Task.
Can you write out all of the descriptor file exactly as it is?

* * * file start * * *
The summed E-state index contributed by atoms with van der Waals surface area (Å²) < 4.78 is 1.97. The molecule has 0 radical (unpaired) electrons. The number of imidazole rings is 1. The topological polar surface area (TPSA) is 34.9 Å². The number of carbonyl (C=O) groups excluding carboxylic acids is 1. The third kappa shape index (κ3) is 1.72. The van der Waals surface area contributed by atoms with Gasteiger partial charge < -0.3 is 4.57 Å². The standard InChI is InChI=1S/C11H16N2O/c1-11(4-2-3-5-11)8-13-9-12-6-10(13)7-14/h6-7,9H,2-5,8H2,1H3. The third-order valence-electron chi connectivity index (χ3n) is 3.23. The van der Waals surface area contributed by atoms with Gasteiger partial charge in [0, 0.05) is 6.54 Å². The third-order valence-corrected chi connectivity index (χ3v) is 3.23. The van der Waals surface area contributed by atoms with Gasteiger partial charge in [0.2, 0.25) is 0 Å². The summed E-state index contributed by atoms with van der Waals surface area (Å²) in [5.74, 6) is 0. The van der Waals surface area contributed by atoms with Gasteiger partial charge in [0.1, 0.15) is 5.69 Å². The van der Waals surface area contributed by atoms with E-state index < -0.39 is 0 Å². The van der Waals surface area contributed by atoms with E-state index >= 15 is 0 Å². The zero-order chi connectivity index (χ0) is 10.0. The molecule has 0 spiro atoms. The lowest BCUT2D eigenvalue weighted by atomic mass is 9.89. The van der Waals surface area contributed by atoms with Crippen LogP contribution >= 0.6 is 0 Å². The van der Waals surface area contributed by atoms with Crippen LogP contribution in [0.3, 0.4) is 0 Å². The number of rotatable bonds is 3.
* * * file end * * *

The summed E-state index contributed by atoms with van der Waals surface area (Å²) < 4.78 is 1.97. The molecule has 0 radical (unpaired) electrons. The number of imidazole rings is 1. The topological polar surface area (TPSA) is 34.9 Å². The number of carbonyl (C=O) groups excluding carboxylic acids is 1. The third kappa shape index (κ3) is 1.72. The van der Waals surface area contributed by atoms with Gasteiger partial charge < -0.3 is 4.57 Å². The standard InChI is InChI=1S/C11H16N2O/c1-11(4-2-3-5-11)8-13-9-12-6-10(13)7-14/h6-7,9H,2-5,8H2,1H3. The third-order valence-electron chi connectivity index (χ3n) is 3.23. The van der Waals surface area contributed by atoms with Gasteiger partial charge in [0, 0.05) is 6.54 Å². The third-order valence-corrected chi connectivity index (χ3v) is 3.23. The van der Waals surface area contributed by atoms with Gasteiger partial charge in [0.2, 0.25) is 0 Å². The summed E-state index contributed by atoms with van der Waals surface area (Å²) in [5.74, 6) is 0. The van der Waals surface area contributed by atoms with Gasteiger partial charge in [0.1, 0.15) is 5.69 Å². The van der Waals surface area contributed by atoms with E-state index < -0.39 is 0 Å². The van der Waals surface area contributed by atoms with E-state index >= 15 is 0 Å². The zero-order chi connectivity index (χ0) is 10.0. The molecule has 0 spiro atoms. The lowest BCUT2D eigenvalue weighted by atomic mass is 9.89. The van der Waals surface area contributed by atoms with Crippen LogP contribution >= 0.6 is 0 Å². The van der Waals surface area contributed by atoms with Crippen LogP contribution in [0.3, 0.4) is 0 Å². The number of rotatable bonds is 3.